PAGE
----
The Color Purple’s deeply inspirational narrative, coupled with Walker’s prodigious talent as a stylist and storyteller, have made the novel a contemporary classic of American letters.
This ebook features a new introduction written by the author on the twenty-fifth anniversary of publication, and an illustrated biography of Alice Walker including rare photos from the author’s personal collection.
Topics: United States of America, Race Relations, Family, American South, Georgia, 1930s, Epistolary Novels, Realistic, Heartfelt, Feminism, Sisters, Sexual Abuse, Sexuality, Spirituality , LGBTQ, Adoption, African American Culture & Characters, Segregation, Siblings, Poverty, Discrimination, Social Class, Realism, Female Author, American Author, Sexism, Made into a Movie, Domestic Abuse, and Bisexuality
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Celie manages to survive by living one day at a time. Her life is a series of flat, lifeless panoramas painted in browns and grays. Into this existence, if you can call it that, comes Shug Avery, her husband's mistress, who shows Celie her own specialness and uniqueness. A lot has been made about lesbianism in this book and all of it is beside the point. Celie isn't a lesbian, she is a human being in need of love and Shug Avery helps Celie realize that she is somebody worth loving and caring about. When Celie hurls her defiance into Mr's face -- "I'm poor, I'm black, I may be ugly... but I'm here", she is making an affirmation not only to him, but to the whole world; the reader can only say, along with Shug Avery, "Amen".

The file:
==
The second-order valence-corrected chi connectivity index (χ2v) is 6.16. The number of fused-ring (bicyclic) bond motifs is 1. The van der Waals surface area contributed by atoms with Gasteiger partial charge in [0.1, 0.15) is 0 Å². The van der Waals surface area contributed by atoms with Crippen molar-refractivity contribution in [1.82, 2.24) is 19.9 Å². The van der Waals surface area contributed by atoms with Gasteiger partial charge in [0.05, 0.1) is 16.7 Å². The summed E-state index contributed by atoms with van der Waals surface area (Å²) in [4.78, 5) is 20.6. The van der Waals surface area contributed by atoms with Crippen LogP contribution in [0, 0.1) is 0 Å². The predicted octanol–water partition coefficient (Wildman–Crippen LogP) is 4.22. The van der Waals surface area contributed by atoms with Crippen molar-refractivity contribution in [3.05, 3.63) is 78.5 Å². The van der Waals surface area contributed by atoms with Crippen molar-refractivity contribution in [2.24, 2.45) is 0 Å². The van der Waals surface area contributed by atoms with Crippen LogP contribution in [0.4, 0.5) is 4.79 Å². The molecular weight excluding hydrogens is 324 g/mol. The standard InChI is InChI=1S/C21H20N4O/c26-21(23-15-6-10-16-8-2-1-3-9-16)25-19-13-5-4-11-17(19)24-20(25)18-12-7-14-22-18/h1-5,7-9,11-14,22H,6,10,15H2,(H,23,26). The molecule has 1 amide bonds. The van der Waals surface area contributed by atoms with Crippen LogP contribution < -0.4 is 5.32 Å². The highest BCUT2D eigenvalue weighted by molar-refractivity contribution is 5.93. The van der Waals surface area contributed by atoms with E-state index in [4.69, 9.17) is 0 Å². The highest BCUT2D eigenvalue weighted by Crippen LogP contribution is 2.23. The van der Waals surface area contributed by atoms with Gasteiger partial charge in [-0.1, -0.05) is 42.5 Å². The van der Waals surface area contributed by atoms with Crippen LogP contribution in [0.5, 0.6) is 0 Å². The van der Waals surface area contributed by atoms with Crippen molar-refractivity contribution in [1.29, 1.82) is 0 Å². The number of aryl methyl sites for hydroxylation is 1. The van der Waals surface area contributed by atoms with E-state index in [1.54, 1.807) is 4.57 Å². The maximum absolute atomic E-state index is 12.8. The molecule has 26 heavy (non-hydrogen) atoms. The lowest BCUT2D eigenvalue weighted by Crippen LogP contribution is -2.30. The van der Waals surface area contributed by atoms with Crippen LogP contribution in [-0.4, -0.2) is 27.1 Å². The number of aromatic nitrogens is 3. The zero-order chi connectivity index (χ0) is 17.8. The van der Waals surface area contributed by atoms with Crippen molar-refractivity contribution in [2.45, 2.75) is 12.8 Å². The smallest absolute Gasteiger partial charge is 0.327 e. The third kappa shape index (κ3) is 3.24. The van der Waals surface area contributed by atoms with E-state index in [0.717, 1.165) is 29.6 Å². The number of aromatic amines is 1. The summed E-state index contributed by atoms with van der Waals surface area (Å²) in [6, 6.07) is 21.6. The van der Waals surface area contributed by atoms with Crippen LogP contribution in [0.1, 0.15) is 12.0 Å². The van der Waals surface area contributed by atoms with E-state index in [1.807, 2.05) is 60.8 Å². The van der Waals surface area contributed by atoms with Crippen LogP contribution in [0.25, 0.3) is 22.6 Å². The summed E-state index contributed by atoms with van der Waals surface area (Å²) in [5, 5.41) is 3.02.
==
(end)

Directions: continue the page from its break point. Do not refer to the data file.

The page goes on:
When Celie finds the strength to leave Mr, he is left to face the reality of himself and what he sees isn't pretty; his transformation humanizes him and allows Celie to call him Albert, recognizing him as a person, as he finally recognizes her as one. The last chapter makes many readers go through half a box of Kleenex (Stephen Spielberg once said in an interview that he "cried and cried at the end" of the book), but Walker doesn't play cheap with the reader's emotions; she has a powerful story to tell and she tells it with such consummate skill and sensitivity that she brings us into it and makes it ours. This is a book to be treasured and read over and over again.